That figure is even less significant, state officials noted, when you compare it to the costs of special education services for children who don't receive the devices. "Basically what was happening was that insurance companies were shifting these costs onto taxpayers," said state Sen. Julie Lassa, D-Stevens Point. "When a child does not get access to cochlear implants or hearing aids at a young age, it adds to the costs of special education and vocational rehabilitation later in life."

Yet the most powerful arguments made by those in the deaf community who oppose the bill are not economic. They are personal.

Mat Fowler, a 32-year-old carpenter who lives in Rothschild, was the second child to receive a cochlear implant in Wisconsin way back in 1990, he said in a videophone interview. He was 14 and did not want the implant, but agreed to try it. "I wanted to prove my love for my parents," he said. His parents are not deaf. Receiving the implant was a "culture shock," Fowler said. Suddenly he felt tremendous pressure to succeed and communicate in entirely new ways. When he was 18, he said, he took the external part of the implant off. Just last year, he underwent surgery in Milwaukee to remove the internal portion. He and his wife, who is deaf, have three sons. All three can hear and are doing well. They are bilingual, able to communicate in both spoken and sign languages.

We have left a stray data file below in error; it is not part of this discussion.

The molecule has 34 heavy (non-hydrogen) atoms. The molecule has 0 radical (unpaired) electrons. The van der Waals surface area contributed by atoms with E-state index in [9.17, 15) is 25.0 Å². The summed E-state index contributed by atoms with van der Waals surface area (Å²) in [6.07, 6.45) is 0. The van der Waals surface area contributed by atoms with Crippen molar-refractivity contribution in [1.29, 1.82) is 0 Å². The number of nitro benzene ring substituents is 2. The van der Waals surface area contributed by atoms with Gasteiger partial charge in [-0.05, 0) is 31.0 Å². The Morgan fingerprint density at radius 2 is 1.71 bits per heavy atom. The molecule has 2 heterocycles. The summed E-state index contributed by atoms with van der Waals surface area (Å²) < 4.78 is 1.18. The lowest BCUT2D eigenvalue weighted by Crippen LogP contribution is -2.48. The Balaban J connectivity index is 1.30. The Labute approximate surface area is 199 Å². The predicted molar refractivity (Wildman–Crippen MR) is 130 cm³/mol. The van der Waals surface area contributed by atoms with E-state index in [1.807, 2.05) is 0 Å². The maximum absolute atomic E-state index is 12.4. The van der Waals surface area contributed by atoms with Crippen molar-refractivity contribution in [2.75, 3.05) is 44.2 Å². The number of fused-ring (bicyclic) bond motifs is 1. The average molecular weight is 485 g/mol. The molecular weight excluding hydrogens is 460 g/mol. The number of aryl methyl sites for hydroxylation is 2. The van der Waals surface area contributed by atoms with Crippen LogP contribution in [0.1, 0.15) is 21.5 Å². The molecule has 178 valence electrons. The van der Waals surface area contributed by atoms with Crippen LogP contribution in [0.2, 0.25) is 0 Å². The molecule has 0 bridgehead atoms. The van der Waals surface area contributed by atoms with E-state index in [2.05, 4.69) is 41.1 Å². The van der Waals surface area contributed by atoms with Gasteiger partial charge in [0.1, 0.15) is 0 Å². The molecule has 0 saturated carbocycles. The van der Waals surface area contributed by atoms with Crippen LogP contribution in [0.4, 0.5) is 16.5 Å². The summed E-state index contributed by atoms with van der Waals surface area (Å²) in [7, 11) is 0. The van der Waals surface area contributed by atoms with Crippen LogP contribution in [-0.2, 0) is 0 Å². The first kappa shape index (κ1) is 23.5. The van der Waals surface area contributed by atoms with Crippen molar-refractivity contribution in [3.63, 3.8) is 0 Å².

Fowler says he opposes the bill, but can see the arguments on both sides.

"It's very conflicting for me," he says. "I see families who are heartbroken when they find out their baby is deaf. But I also worry that they will be given false hopes with the implants."


I am in Italy where the National Health Service paid for EVERYTHING, one less drama to deal with economically. Parents have the right to choose, FACILITATE that choice!

To write a letter to the governor in SUPPORT of this bill, click here.

Please help circulate the news on the Blogosphere by posting in support of this bill...Generate some NOISE.


Anonymous said...

As a culturally deaf 'hard of hearing' individual, I say Sign That Bill, Doyle!!!!!!!


Finding peace through chaos... said...

Thank you, Jodi!!! Great work on getting the word out on this!

PolyglotMom said...

Thank you for this, Jodi! I've sent an email to Doyle!!!

tammy said...

I've sent my letter this morning and have all my family from Wisconsin working on them too, eh. Great post!

MKChaikof said...

Governor Doyle signed the bill!! Great precedent - Now let's hope that other states follow.


Anonymous said...

F-a-n-t-a *burp*...astic! Gov. Doyle signed the bill! I represent neither DBC nor AFA since they both endorsed to stop CIs.

Good work, Gov. Doyle. Have other states to follow Wisconsin's courageous bill.

White Ghost